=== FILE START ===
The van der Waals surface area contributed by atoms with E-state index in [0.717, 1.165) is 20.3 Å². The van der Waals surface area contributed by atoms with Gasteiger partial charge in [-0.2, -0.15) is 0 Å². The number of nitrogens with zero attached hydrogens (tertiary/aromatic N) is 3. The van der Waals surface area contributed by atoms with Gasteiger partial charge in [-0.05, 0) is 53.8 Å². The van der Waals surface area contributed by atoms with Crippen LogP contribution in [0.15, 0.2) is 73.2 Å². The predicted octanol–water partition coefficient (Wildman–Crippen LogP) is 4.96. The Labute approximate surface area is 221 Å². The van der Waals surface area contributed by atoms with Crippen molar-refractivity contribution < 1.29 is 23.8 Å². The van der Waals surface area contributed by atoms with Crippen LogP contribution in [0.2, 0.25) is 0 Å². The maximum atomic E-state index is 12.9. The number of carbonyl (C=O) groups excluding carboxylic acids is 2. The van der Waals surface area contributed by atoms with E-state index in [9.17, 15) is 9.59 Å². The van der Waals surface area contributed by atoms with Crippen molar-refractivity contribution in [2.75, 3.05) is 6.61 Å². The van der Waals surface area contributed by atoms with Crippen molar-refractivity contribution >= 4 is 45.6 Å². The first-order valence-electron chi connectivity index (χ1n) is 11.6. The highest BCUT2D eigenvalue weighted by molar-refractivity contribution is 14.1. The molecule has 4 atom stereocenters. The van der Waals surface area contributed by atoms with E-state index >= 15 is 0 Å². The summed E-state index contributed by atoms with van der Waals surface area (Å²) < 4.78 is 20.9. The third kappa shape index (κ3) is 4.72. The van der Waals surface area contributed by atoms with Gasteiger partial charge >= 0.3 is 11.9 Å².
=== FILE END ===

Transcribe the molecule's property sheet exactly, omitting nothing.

The van der Waals surface area contributed by atoms with E-state index in [0.717, 1.165) is 20.3 Å². The van der Waals surface area contributed by atoms with Gasteiger partial charge in [-0.2, -0.15) is 0 Å². The number of nitrogens with zero attached hydrogens (tertiary/aromatic N) is 3. The van der Waals surface area contributed by atoms with Gasteiger partial charge in [-0.05, 0) is 53.8 Å². The van der Waals surface area contributed by atoms with Crippen LogP contribution in [0.15, 0.2) is 73.2 Å². The predicted octanol–water partition coefficient (Wildman–Crippen LogP) is 4.96. The Labute approximate surface area is 221 Å². The van der Waals surface area contributed by atoms with Crippen molar-refractivity contribution < 1.29 is 23.8 Å². The van der Waals surface area contributed by atoms with Crippen LogP contribution in [0.2, 0.25) is 0 Å². The maximum atomic E-state index is 12.9. The number of carbonyl (C=O) groups excluding carboxylic acids is 2. The van der Waals surface area contributed by atoms with E-state index in [9.17, 15) is 9.59 Å². The van der Waals surface area contributed by atoms with Crippen molar-refractivity contribution in [2.75, 3.05) is 6.61 Å². The van der Waals surface area contributed by atoms with Crippen molar-refractivity contribution >= 4 is 45.6 Å². The first-order valence-electron chi connectivity index (χ1n) is 11.6. The highest BCUT2D eigenvalue weighted by molar-refractivity contribution is 14.1. The molecule has 4 atom stereocenters. The van der Waals surface area contributed by atoms with E-state index >= 15 is 0 Å². The summed E-state index contributed by atoms with van der Waals surface area (Å²) < 4.78 is 20.9. The third kappa shape index (κ3) is 4.72. The van der Waals surface area contributed by atoms with Gasteiger partial charge >= 0.3 is 11.9 Å².